Coincidently while watching this event, we met up with an international group that was staying along the coast helping out at local sea turtle rescue camp. Saving the sea turtles is a big thing down here for eco-tourism- people from all over the world fly out to volunteer to work at such camps. We decided to check it out and see how we could help, or at least learn more about the program. Basically we were invited to walk the beaches from about 9pm to 5am, looking for female turtles to waddle up the beach and lay their eggs. There are high and low seasons for this, but it occurs every night, all months of the year. So we had our first sighing at about 11pm, it took her about a hour to get up the beach and dig her hole, then for the next hour we watched her freshly lay 72 ping-pong ballish eggs of turtles-to-be. It was an amazing experience to watch and actually witness the eggs pile up in the hole, then have her cover them with sand and head back to the water. Our job

was to then unearth the eggs, collect them and relocate them into the protected “kindergarten” where they would be watched 24-7 for protection against wild dogs, seagulls, ravens, crabs, and other such predators. The worst predator, however, are the Mexicans that are out to collect them and sell them for high prices on the black market. Apparently they are quite good raw with a little lime and chile (but what isn´t in Mexico?). So, every night the eggs that had been relocated in the kindergarten 42 days ago, hatch and are released to the sea at night when they have a better chance of survival towards the water. We also got to help with this process and watch a bucket of turtles sprint for the water. Apparently the turtles come to the beach about 10 times a year, but only lay eggs 5 of those times, so you could invest several hours watching a turtle, only to have them walk away from the nest without laying any eggs. The volunteers at this particular camp stay a total of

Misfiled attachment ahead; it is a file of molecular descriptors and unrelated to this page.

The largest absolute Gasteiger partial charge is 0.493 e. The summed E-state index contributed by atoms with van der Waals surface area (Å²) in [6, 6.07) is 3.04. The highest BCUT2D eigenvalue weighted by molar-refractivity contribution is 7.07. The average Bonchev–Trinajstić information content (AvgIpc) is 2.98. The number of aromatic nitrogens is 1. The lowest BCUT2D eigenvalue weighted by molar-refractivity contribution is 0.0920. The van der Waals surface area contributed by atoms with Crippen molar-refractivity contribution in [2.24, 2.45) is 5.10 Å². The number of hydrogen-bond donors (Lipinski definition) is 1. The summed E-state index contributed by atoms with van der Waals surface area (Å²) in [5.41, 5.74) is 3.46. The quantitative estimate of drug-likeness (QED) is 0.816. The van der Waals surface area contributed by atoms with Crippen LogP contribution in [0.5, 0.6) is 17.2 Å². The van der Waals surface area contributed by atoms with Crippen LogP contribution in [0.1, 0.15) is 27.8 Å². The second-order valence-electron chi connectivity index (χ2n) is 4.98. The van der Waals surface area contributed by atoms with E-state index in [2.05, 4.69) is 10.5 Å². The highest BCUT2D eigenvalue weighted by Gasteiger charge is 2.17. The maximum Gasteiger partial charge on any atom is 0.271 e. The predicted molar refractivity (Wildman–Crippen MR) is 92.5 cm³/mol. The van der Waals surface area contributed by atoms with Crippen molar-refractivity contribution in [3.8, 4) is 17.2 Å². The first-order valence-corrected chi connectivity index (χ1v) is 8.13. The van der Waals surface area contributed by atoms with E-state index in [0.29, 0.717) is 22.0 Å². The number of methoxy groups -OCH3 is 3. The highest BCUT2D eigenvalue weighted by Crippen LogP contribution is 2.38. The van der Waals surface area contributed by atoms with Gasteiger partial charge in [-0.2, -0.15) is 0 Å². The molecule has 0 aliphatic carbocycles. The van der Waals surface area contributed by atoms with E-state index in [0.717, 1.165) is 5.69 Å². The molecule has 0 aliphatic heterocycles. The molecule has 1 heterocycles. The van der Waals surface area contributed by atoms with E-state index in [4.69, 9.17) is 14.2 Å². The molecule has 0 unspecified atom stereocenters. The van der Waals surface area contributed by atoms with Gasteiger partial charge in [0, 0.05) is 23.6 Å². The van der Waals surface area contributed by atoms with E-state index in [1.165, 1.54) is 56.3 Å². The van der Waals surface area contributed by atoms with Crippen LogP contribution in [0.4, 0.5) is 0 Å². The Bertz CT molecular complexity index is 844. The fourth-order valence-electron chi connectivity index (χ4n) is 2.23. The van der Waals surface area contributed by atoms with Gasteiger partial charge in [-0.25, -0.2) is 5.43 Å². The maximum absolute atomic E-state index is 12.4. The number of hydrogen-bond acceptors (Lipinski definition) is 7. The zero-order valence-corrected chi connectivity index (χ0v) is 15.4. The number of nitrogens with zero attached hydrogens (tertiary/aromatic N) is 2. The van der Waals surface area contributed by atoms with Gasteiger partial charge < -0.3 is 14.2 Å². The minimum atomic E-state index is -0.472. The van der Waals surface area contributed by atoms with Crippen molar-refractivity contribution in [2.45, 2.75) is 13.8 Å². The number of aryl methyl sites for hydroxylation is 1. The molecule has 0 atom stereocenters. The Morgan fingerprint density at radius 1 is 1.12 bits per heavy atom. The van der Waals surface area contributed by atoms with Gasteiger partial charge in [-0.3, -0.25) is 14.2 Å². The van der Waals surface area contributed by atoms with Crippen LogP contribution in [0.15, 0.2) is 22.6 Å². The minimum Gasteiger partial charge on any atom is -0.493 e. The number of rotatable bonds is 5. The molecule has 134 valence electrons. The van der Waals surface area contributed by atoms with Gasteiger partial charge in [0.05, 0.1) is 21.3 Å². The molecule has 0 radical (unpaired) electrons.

3 weeks, work at night and sleep during the day. We had a great time getting to know the team that was there and helping them that evening with this particular turtle.